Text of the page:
Historic Everett’s annual calendars have featured airplanes, old cars, vintage homes, schools, even brothels. For 2018, the topic picked by the preservation group was a must.
“We only get one of these quasquicentennials, there’s one chance to do this,” said Jack O’Donnell, a local historian and member of Historic Everett’s board of directors.
It’s true, 2018 will bring Everett’s quasquicentennial — the 125th anniversary of the city. Everett was incorporated May 4, 1893.
“City of Everett 125th Anniversary Edition” is the title of the new calendar. Like nearly a dozen past calenders created by the nonprofit, it’s packed with photos and information about city founders. We learn about Henry Hewitt Jr., the Tacoma lumberman dubbed “the father of Everett,” and why streets are named Colby, Hoyt and Rockefeller.
Images from the past bring struggles to life. The page for March shows the Swalwell Cottage, which remains at 2712 Pine St. In the calendar text, O’Donnell wrote that it’s “quite possibly the oldest standing house in Everett.” Key players in the development of the Riverside area, the Swalwell brothers are shown with horses on a logged-off site that became Pine Street.
“It’s a storybook of the city’s history,” said David Chrisman, the calendar’s designer and a board member with Historic Everett. “It tells us where we’ve come from.”
There are scenes still familiar to those who routinely drive around Everett. The 1892 Pioneer Building, at 2814 Rucker Ave., is now the home of Manor Hardware & Construction Supply, just south of Goldfinch Brothers Inc.
Those who have eaten at Buck’s American Cafe have been in the historic Swalwell Building. Designed by architects Charles Hove and August Heide, it cost $30,000 when it was built of red brick, with copper cornices, in 1892.
Some structures are long gone. The most showy building in Everett’s early days was Providence Hospital, built in 1891 as the original Monte Cristo Hotel. A turreted wonder, the hotel was named for the mining boom town, now a ghost town, in the mountains east of Everett.
The hotel was purchased by the Sisters of Providence, but after construction of a new hospital it was torn down in 1925. “It always fascinated me, that old Monte Cristo Hotel,” O’Donnell said. “It’s not quite in the league of the Coronado in San Diego, but it approaches that kind of thing.”
A book published by the Everett Historical Commission for the city’s centennial in 1993, “Centennial Structures: Everett’s 100-Year-Old Buildings,” is among sources used for the calendar. O’Donnell was also helped by “Everett Past and Present: A Centennial History of Everett, Washington,” a book written by his brother, Larry O’Donnell.
Also cited is “Buildings of Early Everett: A Pictorial Survey of the Architecture of the Everett Boom, 1891-1894.” It was published in 1994 by David Dilgard, a historian at the Everett Public Library who retired last year.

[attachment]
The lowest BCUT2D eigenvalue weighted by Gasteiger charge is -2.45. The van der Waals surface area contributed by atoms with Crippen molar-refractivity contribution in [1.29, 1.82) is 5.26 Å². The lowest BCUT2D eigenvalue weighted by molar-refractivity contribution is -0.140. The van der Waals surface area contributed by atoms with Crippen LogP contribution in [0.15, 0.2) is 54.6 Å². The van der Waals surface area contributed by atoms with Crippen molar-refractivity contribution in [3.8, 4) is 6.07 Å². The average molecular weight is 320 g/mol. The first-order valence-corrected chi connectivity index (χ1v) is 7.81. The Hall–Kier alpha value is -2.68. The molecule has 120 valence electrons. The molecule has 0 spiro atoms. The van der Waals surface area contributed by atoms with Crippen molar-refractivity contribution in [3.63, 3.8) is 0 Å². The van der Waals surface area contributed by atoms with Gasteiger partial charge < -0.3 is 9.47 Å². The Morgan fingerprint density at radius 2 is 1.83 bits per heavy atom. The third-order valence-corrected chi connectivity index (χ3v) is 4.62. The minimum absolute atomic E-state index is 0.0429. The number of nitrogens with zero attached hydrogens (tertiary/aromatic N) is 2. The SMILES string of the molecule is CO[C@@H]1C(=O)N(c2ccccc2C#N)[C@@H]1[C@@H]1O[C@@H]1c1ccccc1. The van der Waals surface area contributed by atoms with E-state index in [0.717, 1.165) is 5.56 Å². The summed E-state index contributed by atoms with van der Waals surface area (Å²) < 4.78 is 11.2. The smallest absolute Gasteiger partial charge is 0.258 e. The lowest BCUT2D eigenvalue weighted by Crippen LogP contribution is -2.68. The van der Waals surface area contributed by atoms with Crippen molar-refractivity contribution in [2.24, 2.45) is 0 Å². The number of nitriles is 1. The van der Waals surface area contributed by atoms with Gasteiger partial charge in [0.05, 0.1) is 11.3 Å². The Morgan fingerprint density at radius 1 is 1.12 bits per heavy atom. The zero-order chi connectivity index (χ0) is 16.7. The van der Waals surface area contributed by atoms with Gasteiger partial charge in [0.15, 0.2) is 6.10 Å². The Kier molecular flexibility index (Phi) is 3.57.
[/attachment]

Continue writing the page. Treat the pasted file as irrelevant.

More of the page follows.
Research Dilgard did with Margaret Riddle, another retired Everett Public Library historian, was indispensable in creating the calendar, O’Donnell said. And the library’s current history specialists, Lisa Labovitch and Mindy Van Wingen, helped with pictures.
Chrisman, who has worked on many of the calendars, said he hears from people who have collected them for years.
With Everett’s 125th anniversary coming in May, Sarah Reyes, a city spokeswoman, said commemoration ideas are in the planning stage. “We’re going to try and make it a multi-department thing,” she said, adding that events could be spread out over a month.
O’Donnell well remembers the centennial. In 1993, he was chairman of the Everett Historical Commission. The opening of what’s now the Everett Performing Arts Center was a highlight of centennial events.
Part of the theater project was the creation of a brick walk, with names of people who donated to the centennial celebration. Those bricks were destroyed when the city created its Wetmore Theater Plaza in 2012. The names are preserved in the city’s Wall Street building.
O’Donnell said the calendar project sharpened his knowledge of his hometown’s early days. “It was an important time, at the very beginning,” he said. The approach of Everett’s 125th birthday is a reminder of how quickly years sneak past, especially to those who easily recall the centennial.
“Nothing surprised me more than that — 25 years, it is just amazing,” O’Donnell said.
Julie Muhlstein: 425-339-3460; jmuhlstein@herald net.com.
Historic Everett’s 2018 calendar, “City of Everett 125th Anniversary Edition,” is available for $20 (cash or check) at these Everett businesses: J. Matheson Gifts, 2615 Colby Ave.; Peak Health & Fitness, 2902 Rucker Ave.; Lamoureux Real Estate, 1904 Wetmore Ave.; Choux Choux Bakery, 2900 Grand Ave. Information: http://historiceverett.org
The Edmonds Historic Preservation Commission has produced the “Edmonds 2018 Historic Calendar” featuring photos of the 1950s. Free copies available at the Edmonds Historical Museum, 118 Fifth Ave. N. Information: www.historicedmonds.org